The Week’s Top Stories

The impact of this Pandemic continues:

Accounting for COVID-19

Andrew Likierman, professor of management practice and former dean of the London Business School, warns that company accounts centred on periods during the coronavirus outbreak “must be approached with caution” as they are “not like other accounts”. Reflecting on the role of judgment, he says that even before the pandemic, the issue regularly topped the Financial Reporting Council list of areas of concern. He goes on to detail a framework endorsed by the Brydon Report which serves as a guideline on how to improve the chances of getting judgements right with regulators, preparers and users.

Source:   ACT  (03/10/2020)


Economists tell Sunak to learn from history

An open letter to Rishi Sunak organised by the Institute of Economic Affairs (IEA) urges the Chancellor to look to the tax policies of the 1990’s for inspiration when returning the economy to growth in the aftermath of the pandemic. The signatories, who include over 30 economists, academics, business people and politicians, say cuts top corporation tax, a top rate of income tax of 40%, stamp duty of no more than 4%, VAT at 17.5% and a “light regulatory burden on all productive sectors” helped to generate productivity growth and strong GDP during that decade. Neil Record, chairman of the IEA and author of the briefing paper, said: “I have looked back at periods of UK economic success and growth within the past 40 years. I have identified the best decades within that period, and analysed the taxation, fiscal and regulatory policies that helped create those successful periods. If decisions made now can recreate that success, then despite the terrible damage wrought on the economy by COVID-19, the future can be bright.” The IEA’s director-general Mark Littlewood further explains the think-tank’s reasoning in a piece for the Times.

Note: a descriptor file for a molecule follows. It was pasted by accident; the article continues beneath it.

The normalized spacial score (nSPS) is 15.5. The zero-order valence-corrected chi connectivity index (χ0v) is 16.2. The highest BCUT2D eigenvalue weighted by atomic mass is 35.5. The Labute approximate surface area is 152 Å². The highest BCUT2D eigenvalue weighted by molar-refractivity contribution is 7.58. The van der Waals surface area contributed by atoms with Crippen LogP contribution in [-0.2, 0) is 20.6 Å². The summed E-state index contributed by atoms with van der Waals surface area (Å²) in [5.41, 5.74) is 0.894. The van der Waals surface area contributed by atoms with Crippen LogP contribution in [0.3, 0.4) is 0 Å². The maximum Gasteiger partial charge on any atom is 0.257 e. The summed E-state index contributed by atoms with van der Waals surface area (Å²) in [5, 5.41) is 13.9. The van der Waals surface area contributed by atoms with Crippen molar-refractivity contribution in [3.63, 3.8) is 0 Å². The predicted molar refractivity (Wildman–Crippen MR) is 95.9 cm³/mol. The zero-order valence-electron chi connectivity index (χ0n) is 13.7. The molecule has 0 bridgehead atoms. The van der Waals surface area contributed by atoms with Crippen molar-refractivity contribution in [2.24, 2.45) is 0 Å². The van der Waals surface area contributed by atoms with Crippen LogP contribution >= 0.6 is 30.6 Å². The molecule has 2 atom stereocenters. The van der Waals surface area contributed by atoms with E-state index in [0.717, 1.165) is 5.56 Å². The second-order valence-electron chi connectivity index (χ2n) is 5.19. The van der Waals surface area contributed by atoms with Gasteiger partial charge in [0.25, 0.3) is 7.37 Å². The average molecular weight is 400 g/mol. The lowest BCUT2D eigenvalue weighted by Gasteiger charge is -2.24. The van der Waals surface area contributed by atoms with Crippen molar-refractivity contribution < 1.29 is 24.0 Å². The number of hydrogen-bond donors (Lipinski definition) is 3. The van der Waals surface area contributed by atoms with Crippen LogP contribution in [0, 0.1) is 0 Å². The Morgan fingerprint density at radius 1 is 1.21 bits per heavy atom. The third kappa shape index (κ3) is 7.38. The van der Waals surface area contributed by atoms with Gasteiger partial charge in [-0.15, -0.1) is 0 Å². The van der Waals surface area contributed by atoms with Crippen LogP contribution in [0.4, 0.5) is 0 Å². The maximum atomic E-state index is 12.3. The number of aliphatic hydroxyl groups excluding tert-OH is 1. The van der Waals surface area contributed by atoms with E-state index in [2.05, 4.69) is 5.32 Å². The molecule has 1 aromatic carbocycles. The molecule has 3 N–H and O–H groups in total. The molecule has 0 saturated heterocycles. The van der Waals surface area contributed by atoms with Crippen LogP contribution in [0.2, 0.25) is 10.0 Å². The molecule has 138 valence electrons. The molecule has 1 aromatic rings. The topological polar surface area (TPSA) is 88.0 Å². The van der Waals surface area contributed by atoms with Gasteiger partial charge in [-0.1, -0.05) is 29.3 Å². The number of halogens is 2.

The Times (05/10/2020)    The Times (05/10/2020)


Sunak to hold off on tax hikes until the dust settles

A day after saying that the Tories had a “sacred responsibility to future generations to leave the public finances strong” the Chancellor has signalled that he will hold off on tax rises and Budget cuts until the UK’s economic recovery is further along. Rishi Sunak told Sky News that he would restore the public finances to a more sustainable level “over time” as the country’s main priority now should be restoring jobs and getting the economy moving again. HIs comments come as Tory MPs back a call from the Institute of Economic Affairs for the top rate of income tax to be capped at 40% and for VAT to be slashed to 17.5% for all industries.

Source:   City AM  (07/10/2020)


More complaints against the taxman upheld

Figures from the Adjudicator’s Office show that 44% of complaints made about HMRC were found to have merit in the 12 months to April, up from 35% in the year before. Analysis has found that the Adjudicator’s Office resolved 1,024 complaints against HMRC in 2019/20, of which 61 were substantially upheld and 297 were partially upheld. HMRC commented: “We take complaints very seriously and resolve the majority ourselves. There’s always room to improve, so we work with the adjudicator to provide the best possible service.”